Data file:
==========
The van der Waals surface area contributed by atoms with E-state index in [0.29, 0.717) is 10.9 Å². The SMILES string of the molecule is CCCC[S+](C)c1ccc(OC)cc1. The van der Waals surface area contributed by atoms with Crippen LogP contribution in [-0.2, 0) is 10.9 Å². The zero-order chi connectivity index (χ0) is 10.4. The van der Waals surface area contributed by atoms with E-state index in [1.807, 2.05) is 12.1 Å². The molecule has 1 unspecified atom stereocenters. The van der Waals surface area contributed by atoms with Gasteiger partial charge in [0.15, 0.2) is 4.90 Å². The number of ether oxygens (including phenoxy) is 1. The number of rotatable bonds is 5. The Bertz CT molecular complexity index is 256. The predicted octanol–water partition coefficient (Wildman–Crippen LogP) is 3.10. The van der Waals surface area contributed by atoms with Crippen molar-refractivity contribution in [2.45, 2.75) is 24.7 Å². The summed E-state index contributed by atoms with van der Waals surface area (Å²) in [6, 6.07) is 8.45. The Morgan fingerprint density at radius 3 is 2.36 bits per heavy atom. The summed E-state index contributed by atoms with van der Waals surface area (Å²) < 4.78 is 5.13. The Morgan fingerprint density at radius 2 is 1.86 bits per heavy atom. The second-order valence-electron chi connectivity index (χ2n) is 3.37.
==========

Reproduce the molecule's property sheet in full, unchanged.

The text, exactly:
The van der Waals surface area contributed by atoms with E-state index in [0.29, 0.717) is 10.9 Å². The SMILES string of the molecule is CCCC[S+](C)c1ccc(OC)cc1. The van der Waals surface area contributed by atoms with Crippen LogP contribution in [-0.2, 0) is 10.9 Å². The zero-order chi connectivity index (χ0) is 10.4. The van der Waals surface area contributed by atoms with E-state index in [1.807, 2.05) is 12.1 Å². The molecule has 1 unspecified atom stereocenters. The van der Waals surface area contributed by atoms with Gasteiger partial charge in [0.15, 0.2) is 4.90 Å². The number of ether oxygens (including phenoxy) is 1. The number of rotatable bonds is 5. The Bertz CT molecular complexity index is 256. The predicted octanol–water partition coefficient (Wildman–Crippen LogP) is 3.10. The van der Waals surface area contributed by atoms with Crippen molar-refractivity contribution in [2.45, 2.75) is 24.7 Å². The summed E-state index contributed by atoms with van der Waals surface area (Å²) in [6, 6.07) is 8.45. The Morgan fingerprint density at radius 3 is 2.36 bits per heavy atom. The summed E-state index contributed by atoms with van der Waals surface area (Å²) < 4.78 is 5.13. The Morgan fingerprint density at radius 2 is 1.86 bits per heavy atom. The second-order valence-electron chi connectivity index (χ2n) is 3.37.